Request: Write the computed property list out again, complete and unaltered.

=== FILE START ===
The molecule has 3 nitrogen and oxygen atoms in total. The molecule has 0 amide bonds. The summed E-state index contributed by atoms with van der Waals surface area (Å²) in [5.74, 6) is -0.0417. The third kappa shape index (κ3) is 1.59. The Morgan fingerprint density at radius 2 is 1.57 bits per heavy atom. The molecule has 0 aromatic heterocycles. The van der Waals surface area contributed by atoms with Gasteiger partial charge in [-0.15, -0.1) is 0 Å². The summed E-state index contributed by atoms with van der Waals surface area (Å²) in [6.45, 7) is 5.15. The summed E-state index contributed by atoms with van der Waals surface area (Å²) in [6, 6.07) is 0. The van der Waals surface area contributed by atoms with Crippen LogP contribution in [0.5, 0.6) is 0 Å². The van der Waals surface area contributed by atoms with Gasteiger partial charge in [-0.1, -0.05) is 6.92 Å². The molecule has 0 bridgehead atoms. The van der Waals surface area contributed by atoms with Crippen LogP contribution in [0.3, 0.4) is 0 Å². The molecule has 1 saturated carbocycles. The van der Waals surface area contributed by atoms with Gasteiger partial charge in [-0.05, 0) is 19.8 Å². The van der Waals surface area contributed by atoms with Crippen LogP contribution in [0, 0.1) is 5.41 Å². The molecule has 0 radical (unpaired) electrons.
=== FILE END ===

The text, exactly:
The molecule has 3 nitrogen and oxygen atoms in total. The molecule has 0 amide bonds. The summed E-state index contributed by atoms with van der Waals surface area (Å²) in [5.74, 6) is -0.0417. The third kappa shape index (κ3) is 1.59. The Morgan fingerprint density at radius 2 is 1.57 bits per heavy atom. The molecule has 0 aromatic heterocycles. The van der Waals surface area contributed by atoms with Gasteiger partial charge in [-0.15, -0.1) is 0 Å². The summed E-state index contributed by atoms with van der Waals surface area (Å²) in [6.45, 7) is 5.15. The summed E-state index contributed by atoms with van der Waals surface area (Å²) in [6, 6.07) is 0. The van der Waals surface area contributed by atoms with Crippen LogP contribution in [0.5, 0.6) is 0 Å². The van der Waals surface area contributed by atoms with Gasteiger partial charge in [-0.1, -0.05) is 6.92 Å². The molecule has 0 bridgehead atoms. The van der Waals surface area contributed by atoms with Crippen LogP contribution in [0.3, 0.4) is 0 Å². The molecule has 1 saturated carbocycles. The van der Waals surface area contributed by atoms with Gasteiger partial charge in [-0.05, 0) is 19.8 Å². The van der Waals surface area contributed by atoms with Crippen LogP contribution in [0, 0.1) is 5.41 Å². The molecule has 0 radical (unpaired) electrons.